• Review of "Base Camp Denver: 101 Hikes in Colorado’s Front Range"

      Gather up my hiking boots, pack and hiking sticks! After reading Base Camp Denver I can’t wait for my next trip to the Front Range in Colorado. Pete’s photos and descriptions bring the hikes alive and make me want to check off all 101 hikes! All hikes are in easy reach of the metropolitan cities found along the Front Range. No matter what the season or how challenging you want the hike to be, there will be one or more hikes that match.

      The book is laid out so you can find hikes by geographic area; close to Fort Collins, Loveland and Longmont, Boulder, Denver as well as Idaho Springs and Georgetown, Summit County, Conifer and Bailey and south of Denver. Or, search for a hike by level of difficulty, season or your special interest in the “Choose Your Perfect Hike” lists.

      Be sure to read section, “Before you Hit the Trail,” at the beginning of the book. It’s tempting to dive right into choosing a hike, but Pete has included essential information and reminders for seasoned Front Range hikers as well as the out-of-town visitor. He explains the rating systems he has used and elaborated on critical elements of safety such as weather and hiking at altitude unique to this area.

      Once you have zeroed in on a possible hike, it’s easy to determine if it’s a match. Each hike has a chart, “At a Glance,” which includes rankings and information on difficulty, trail conditions, suitability for children, scenery and photo ops, and a ranking for solitude. The chart also gives other essential information like distance and time, trailhead elevation and elevation gain, features, best season to hike, other users - like horses and bikers - and notes about items like entrance fees, toilet facilities and other useful information.

      Within the text are vivid descriptions of the hike as well as expansion on items that are important for safety or enjoyment. Pictures give you a reference for scenery along the way or your destination. Pertinent facts about history, geology or archeology add interest to hike. Back in the 90s, I volunteered at Rocky Mountain National Park one day a week at Wild Basin. Reading the description of the Wild Basin Trail (#26) brought back memories of spotting the aquatic songbird—the ouzel—diving for food along the stream bottom as well the cascades of water along the lower trail and the satisfaction of eventually reaching the alpine lakes.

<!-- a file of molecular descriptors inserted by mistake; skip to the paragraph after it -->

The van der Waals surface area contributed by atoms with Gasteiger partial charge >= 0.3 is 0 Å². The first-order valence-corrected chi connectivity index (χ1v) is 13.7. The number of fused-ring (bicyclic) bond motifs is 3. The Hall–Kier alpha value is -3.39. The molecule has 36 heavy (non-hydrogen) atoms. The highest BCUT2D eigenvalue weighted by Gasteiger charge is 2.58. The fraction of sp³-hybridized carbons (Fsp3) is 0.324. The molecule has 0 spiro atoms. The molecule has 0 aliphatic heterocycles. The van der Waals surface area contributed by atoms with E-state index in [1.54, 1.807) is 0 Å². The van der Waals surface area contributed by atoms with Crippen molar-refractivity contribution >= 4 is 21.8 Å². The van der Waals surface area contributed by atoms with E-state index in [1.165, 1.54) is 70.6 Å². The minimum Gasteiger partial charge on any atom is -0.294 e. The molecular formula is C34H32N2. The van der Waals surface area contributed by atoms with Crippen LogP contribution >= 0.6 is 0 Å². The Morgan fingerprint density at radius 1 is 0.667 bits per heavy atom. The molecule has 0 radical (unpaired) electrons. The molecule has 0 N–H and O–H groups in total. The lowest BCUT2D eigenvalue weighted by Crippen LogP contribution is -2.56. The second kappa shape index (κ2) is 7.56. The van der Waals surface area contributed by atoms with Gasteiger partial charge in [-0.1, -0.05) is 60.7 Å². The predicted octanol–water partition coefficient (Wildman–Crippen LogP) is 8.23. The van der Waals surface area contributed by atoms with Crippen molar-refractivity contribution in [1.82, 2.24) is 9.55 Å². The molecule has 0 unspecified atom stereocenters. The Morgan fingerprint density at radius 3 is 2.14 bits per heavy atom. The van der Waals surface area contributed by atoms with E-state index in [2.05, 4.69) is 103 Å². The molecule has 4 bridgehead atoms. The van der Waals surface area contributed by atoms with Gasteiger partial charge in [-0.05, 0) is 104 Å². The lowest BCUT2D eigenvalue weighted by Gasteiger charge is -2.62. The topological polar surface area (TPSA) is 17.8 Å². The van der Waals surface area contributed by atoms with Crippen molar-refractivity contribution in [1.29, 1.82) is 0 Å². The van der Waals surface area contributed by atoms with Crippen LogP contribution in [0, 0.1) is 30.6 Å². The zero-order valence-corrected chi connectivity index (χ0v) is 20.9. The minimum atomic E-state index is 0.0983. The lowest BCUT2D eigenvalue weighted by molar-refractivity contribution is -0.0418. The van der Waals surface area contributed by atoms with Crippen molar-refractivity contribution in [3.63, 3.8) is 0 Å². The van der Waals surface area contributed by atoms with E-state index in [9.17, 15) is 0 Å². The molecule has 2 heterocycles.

My husband, a long time resident of Monument, just north of Colorado Springs remembered the scenic beauty of Castlewood Canyon (#88). It’s a relatively easy hike along Cherry Creek with the interesting remains of an old dam that broke in 1933. On our next visit to Colorado Springs to see family, I’ve bookmarked Red Rock Canyon (#92), similar in geology to the very popular Garden of the Gods, but less crowded. The “solitude” is one figure - my kind of hike! Pancake Rocks (#100) on the side of Pikes Peak has great views and interesting geology. Both will be good workouts but not too strenuous for family not used to higher elevations.

      Base Camp Denver is a reference locals and visitors will want for their own. Visitors can pick the best hikes to fit the time they have. For locals, it will take a while to check off all 101 hikes and enjoy the variety and scenic beauty that is special to the Front Range.

      Base Camp Denver: 101 Hikes in Colorado's Front Range by Pete KJ
      There is also an e-book of this title.


      --Jaimie Hall Bruzenak has been a contributing writer on RoadTrip America since 2008. She is an accomplished hiker and an expert RVer, having lived full-time on the road for eight years, and now travels with her husband, George, several times a year exploring the back roads of America. She is the author of “Retire to an RV: The Roadmap to Affordable Retirement” , “The Woman’s Guide to Solo RVing” and “RV Traveling Tales,” and is the owner/editor of Retire to an RV.com She is a frequent contributor to the RoadTrip Attractions department.



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